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[SPECIAL REPORT] The realities of living in Abuja and homeless

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HOUSING has remained a major problem in Nigeria.

The 2022 National Multidimensional Poverty Index report by the National Bureau of Statistics states that 133 million Nigerians are multi-dimensionally poor. This is more than half of the country’s 206 million estimated population. 

Interestingly, 42 per cent of the multi-dimensionally poor population live in urban centres as such they are often plagued with homelessness, as they cannot afford the cost of paying rent in the urban centre.

“My Life is a Tragedy”

A bricklayer, Friday Idoko is one of such person. He lives in an uncompleted building in Abuja, the nation’s capital.

Idoko and his family have been living in the uncompleted building around Durumi for three years.

Friday Idoko/ Credit ICIR

While speaking to The ICIR, Idoko sighed and said, “My life is a tragedy”.

“Living in an abandoned building like this was not my wish years back, and it has been misery. I feel despondent when I see my children growing up in a place like this, but I cannot control my fate. I have guilt feelings occasionally because they don’t have the chance to enjoy the goodies other kids are enjoying”, he stated.

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“If I’m earning more, I would have moved my family away from this building; this is not a livable place to raise one child.”, he added.

Idoko earns, on average N25,000 monthly as a bricklayer, but this is only when there is construction work ongoing. At the time The ICIR visited him, he has not worked for two months.

Living in an uncompleted building has numerous challenges, he said, include theft and having to deal with the rainy season.

“The rainy season is the worst; we (the occupants) are always ready to pack the remains of water that enters our rooms. During those times, it is extremely difficult to sleep with my two eyes shut, especially when my children feel cold or at night when my children are feasted upon by mosquitoes,” he stated.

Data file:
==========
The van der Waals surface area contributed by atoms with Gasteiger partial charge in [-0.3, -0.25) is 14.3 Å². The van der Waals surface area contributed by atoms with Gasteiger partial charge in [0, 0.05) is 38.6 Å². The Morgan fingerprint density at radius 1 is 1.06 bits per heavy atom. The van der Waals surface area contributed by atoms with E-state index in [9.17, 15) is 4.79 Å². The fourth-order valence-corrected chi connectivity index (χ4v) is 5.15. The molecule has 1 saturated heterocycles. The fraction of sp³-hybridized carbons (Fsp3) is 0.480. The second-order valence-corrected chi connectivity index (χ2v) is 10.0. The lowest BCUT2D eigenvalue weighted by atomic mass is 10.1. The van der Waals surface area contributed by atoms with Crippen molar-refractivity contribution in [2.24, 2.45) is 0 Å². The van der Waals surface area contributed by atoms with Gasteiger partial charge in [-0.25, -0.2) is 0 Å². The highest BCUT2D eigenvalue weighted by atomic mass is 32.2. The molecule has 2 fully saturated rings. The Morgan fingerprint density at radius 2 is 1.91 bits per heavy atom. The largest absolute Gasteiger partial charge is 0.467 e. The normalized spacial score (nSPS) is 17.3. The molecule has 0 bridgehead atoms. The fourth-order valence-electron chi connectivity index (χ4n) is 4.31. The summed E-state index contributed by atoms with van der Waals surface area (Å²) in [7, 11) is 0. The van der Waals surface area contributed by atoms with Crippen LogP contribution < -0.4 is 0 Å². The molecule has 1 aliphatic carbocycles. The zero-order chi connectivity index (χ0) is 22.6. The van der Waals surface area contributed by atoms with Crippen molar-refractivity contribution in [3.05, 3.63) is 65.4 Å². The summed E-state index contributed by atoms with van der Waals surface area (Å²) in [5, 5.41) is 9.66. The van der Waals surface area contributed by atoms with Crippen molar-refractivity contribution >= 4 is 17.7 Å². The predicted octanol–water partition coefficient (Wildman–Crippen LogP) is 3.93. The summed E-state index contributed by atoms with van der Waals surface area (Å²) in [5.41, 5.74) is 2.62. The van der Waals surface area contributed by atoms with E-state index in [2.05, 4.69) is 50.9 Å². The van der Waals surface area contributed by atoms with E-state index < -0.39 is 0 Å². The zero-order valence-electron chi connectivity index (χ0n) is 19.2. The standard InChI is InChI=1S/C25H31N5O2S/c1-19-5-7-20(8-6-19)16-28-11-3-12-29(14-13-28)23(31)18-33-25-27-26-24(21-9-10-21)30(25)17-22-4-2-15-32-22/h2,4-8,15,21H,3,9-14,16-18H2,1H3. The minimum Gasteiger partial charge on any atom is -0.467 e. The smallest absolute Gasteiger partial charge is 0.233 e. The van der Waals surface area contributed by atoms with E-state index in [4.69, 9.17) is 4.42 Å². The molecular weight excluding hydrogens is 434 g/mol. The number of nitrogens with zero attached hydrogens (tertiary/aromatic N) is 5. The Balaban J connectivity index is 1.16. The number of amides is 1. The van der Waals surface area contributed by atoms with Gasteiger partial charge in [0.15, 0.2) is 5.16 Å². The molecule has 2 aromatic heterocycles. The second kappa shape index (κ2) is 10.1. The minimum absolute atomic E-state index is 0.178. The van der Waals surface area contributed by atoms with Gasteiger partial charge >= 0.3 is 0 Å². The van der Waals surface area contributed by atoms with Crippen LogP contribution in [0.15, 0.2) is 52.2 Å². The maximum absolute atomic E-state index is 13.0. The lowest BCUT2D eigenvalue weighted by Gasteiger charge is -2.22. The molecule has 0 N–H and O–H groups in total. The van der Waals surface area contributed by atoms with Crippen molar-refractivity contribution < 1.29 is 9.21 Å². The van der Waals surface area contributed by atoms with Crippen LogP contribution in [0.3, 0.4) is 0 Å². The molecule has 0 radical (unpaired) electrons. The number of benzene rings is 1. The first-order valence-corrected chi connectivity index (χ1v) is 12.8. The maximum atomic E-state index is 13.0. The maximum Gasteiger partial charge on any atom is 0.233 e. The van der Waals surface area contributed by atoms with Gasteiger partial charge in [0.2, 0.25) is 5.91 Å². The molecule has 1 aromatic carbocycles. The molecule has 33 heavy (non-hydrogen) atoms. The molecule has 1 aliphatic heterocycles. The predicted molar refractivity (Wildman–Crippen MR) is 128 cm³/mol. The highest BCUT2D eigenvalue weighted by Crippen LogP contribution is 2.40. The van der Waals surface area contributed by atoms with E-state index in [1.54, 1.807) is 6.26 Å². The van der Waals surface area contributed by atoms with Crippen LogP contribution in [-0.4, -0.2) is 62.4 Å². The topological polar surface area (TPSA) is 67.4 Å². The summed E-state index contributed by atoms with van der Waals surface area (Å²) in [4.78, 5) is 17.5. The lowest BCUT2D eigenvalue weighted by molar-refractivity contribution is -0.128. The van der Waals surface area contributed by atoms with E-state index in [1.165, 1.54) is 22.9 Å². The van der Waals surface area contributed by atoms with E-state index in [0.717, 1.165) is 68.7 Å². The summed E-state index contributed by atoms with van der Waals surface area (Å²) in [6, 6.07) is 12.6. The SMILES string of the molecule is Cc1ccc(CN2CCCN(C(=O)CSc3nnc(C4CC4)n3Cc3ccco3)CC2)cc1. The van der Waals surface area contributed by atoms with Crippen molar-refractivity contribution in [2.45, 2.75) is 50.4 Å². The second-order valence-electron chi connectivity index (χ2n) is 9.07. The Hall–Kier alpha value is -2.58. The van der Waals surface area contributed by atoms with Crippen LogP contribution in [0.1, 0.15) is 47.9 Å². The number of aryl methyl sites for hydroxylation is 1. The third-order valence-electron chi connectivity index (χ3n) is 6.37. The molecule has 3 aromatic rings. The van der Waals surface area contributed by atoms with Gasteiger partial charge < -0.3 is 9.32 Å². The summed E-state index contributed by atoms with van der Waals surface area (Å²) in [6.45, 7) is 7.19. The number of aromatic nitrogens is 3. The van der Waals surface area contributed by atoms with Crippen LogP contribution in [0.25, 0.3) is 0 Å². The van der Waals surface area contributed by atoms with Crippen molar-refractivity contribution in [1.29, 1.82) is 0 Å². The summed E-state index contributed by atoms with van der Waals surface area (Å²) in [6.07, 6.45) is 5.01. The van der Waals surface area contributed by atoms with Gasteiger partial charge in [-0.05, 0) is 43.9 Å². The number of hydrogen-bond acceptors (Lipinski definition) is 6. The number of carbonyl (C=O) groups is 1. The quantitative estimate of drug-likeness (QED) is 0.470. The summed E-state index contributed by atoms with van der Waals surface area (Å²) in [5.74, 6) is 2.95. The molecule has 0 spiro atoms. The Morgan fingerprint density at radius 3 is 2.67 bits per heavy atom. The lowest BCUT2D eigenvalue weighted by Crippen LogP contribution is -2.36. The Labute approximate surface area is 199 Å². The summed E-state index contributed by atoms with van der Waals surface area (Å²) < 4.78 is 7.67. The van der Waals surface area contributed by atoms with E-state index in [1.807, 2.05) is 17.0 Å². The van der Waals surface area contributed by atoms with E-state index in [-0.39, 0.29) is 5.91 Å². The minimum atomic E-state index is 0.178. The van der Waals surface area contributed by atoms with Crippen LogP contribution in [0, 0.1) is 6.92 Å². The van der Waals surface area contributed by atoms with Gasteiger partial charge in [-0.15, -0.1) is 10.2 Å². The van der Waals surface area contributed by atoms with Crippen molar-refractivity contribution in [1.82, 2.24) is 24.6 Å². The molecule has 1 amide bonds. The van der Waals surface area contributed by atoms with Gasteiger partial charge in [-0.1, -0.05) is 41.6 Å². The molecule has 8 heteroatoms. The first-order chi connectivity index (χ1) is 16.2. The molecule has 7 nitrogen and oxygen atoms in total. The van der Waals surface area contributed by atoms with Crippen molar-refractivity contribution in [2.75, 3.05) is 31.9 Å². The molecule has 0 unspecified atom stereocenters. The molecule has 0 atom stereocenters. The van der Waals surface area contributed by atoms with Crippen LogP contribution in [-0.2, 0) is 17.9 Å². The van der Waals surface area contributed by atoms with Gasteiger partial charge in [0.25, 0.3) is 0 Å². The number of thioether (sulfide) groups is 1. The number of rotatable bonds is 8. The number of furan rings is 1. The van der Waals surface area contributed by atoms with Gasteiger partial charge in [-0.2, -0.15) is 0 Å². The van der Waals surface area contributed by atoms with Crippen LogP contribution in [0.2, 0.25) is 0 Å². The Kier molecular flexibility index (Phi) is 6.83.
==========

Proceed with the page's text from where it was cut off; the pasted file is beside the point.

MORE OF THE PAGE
“I am Surviving for Survival’s Sake”

“This Life has been so frustrating” is the first sentence, Abigail Jacobson, a 34-year-old mother of two, said while speaking with The ICIR. 

Abigail Jacobson/ Credit: ICIR
Abigail Jacobson/ Credit: ICIR

Jacobson said she became homeless when her house was demolished by the Federal Capital Territory Administration (FCTA).

“They made me homeless because they demolished everything that I had worked for. Almost all my properties were destroyed along with the FCTA demolition in March,” she said as she dabbed the tear that trickled down her cheek.

Uncompleted residential building in Durumi Area 1
Uncompleted residential building in Durumi Area 1
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The FCTA routinely carry out demolition exercises on illegal, poorly constructed/sited and unapproved houses and buildings.  In 2022 alone over 1000 houses were demolished across Abuja communities like Utako, Mpape, Bassa-Jiwa village, among others.

Living in uncompleted buildings is not rent free

Jacobson explained that securing and staying in an uncompleted building is also not without its financial burden.

She said they still have to pay rent as well as fix windows, doors and, in some cases, do a makeshift roof.

“Even this building (the uncompleted building where she now lives) is not free. We pay a sum of N40,000 despite the sad reality that it is substandard and unsafe,” she stated.

Jacobson also worries about raising her kids in the environment, “There are different kinds of people here, and I’m being careful who my children mixed with.”

Jacobson is aware that it’s not healthy to live in such an environment surrounded by refuse dumps, “We know, but we don’t have a choice what can we do? she asked.

Jacobson earns N60,000, but most of it goes for transportation, health expense and feeding; there is nothing left to pay for standard housing.

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“To get the least priced minimum of one bedroom flat or self-contain apartment, I would need at least N100,000 to N150,000”, she explained.

Her kids are out of school. She cannot afford to pay school fees, but she is not relenting. She has enrolled them to learn vocational skills instead.

“They are already learning vocational skills, which is different from the plan I had for them”, she said sadly.